Boaties urged to heed warnings as ex-tropical cyclones whip up wild seas

BOATIES are being urged to exercise extreme caution this Easter long weekend as the effects of two tropical ex-cyclones continue to be felt right along the Queensland coastline.

Ex-tropical Cyclone Nora is expected to continue weakening while ex-tropical Cyclone Iris tracks slowly north-west into the Coral Sea.

Transport and Main Roads Minister Mark Bailey said the two systems will make conditions extremely dangerous for boaties from Cooktown in the north down to Coolangatta in the south.


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“Southeasterly winds will freshen south of Cooktown during the next few days while the central and south east coast will see strong south-easterly winds bringing hazardous surf and treacherous conditions on coastal bars,” Mr Bailey said.

“This will create extremely dangerous conditions for boaties and anyone going near the affected coastline or waterways.

“With Easter also upon us, boaties need to keep a close eye on the weather as the change of the seasons is always a time when conditions can deteriorate very quickly.

“It is also especially important boaties in the southern part of the State be aware of bar conditions and exercise extreme care.”

Mr Bailey urged boaties to reconsider planned activities until the weather improved in impacted areas, to check before heading out, and keep checking while on the water.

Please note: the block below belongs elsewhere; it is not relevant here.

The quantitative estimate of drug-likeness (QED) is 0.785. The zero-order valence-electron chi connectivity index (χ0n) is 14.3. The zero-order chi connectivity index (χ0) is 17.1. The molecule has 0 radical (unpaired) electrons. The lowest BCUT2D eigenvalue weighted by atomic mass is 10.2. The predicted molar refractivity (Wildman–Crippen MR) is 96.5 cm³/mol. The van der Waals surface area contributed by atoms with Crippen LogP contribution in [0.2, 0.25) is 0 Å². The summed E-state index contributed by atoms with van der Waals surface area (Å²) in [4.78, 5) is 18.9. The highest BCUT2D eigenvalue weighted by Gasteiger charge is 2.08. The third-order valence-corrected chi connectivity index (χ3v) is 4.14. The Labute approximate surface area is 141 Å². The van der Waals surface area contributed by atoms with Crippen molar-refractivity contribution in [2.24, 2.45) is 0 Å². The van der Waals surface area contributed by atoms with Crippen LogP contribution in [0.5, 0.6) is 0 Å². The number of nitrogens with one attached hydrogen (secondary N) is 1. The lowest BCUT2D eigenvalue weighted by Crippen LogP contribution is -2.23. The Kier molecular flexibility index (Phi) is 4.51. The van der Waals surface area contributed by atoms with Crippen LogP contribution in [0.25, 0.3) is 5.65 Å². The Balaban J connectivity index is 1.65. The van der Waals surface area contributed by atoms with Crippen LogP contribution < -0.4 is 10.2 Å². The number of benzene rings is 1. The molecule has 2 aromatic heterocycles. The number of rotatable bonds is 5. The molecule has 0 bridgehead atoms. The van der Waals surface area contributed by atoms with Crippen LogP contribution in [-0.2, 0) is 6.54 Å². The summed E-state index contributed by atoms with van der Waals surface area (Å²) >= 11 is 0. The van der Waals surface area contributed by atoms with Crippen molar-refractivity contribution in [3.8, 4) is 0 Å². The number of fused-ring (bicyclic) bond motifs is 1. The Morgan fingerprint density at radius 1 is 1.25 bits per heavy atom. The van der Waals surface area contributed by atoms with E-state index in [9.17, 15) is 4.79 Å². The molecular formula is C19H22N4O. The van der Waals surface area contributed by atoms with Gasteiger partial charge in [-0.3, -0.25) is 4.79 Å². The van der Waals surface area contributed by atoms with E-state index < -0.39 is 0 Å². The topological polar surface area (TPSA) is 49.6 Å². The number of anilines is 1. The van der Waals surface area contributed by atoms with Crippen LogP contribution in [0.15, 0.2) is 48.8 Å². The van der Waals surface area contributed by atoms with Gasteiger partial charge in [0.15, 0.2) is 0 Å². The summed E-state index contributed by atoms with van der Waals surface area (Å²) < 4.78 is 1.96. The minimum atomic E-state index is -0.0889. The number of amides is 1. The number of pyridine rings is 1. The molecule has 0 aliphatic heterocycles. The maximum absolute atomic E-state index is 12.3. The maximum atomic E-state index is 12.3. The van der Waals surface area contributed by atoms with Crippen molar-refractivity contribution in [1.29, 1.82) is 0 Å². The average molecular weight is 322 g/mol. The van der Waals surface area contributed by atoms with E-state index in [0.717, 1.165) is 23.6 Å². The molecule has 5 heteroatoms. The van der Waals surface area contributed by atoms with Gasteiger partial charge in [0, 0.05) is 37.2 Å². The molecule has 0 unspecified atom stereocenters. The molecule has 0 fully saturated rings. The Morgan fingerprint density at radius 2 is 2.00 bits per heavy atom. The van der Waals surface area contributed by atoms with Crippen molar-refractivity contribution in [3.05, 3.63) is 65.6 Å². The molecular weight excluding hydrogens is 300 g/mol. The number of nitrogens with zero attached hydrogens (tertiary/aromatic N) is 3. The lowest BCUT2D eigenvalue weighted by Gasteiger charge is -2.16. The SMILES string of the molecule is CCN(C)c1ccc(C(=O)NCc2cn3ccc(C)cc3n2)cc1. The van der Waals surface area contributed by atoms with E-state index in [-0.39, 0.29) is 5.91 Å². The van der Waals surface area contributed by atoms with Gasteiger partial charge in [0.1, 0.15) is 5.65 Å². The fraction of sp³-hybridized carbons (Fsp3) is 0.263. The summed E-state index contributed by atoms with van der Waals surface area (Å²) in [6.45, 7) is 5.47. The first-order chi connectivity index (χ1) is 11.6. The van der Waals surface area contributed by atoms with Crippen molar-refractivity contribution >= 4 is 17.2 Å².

“But most importantly, if in doubt – don’t go out,” Mr Bailey said.

“If you are on the water have an alternative plan to reach shelter if you can’t get back to your usual mooring or boat ramp and ensure you have enough fuel to get there.

“Be prepared for sudden unexpected weather changes and at the first sign of deteriorating conditions make sure everyone on board is wearing a lifejacket.

“Always let someone such as your local volunteer rescue group know when you’re leaving and when you’re due back.”

Mr Bailey said Maritime Safety Queensland encouraged boaties, especially children, to wear lifejackets whenever they saw a heightened risk such as bad weather, poor visibility or when in busy boating lanes.

“If you aren’t wearing a lifejacket make sure there is one available for everyone, they know where it is, and how to put it on,” he said.

“And make sure they’re up to date and properly serviced.”

Boats and PWCs operating beyond smooth and partially smooth waters must carry an EPIRB when more than two nautical miles from land.

“Remember, responsible skippers keep flares and EPIRBs in good condition, accessible at all times with clear signs where safety equipment is kept,” Mr Bailey said.

“Make sure you know how to use flares and EPIRBs before you go out on your boat so you’re ready in an emergency and check expiry dates on safety equipment regularly.”

Check with local Maritime Safety Queensland office, Queensland Water Police or local marine rescue organisations to ensure you meet safety requirements or visit www.msq.qld.gov.au

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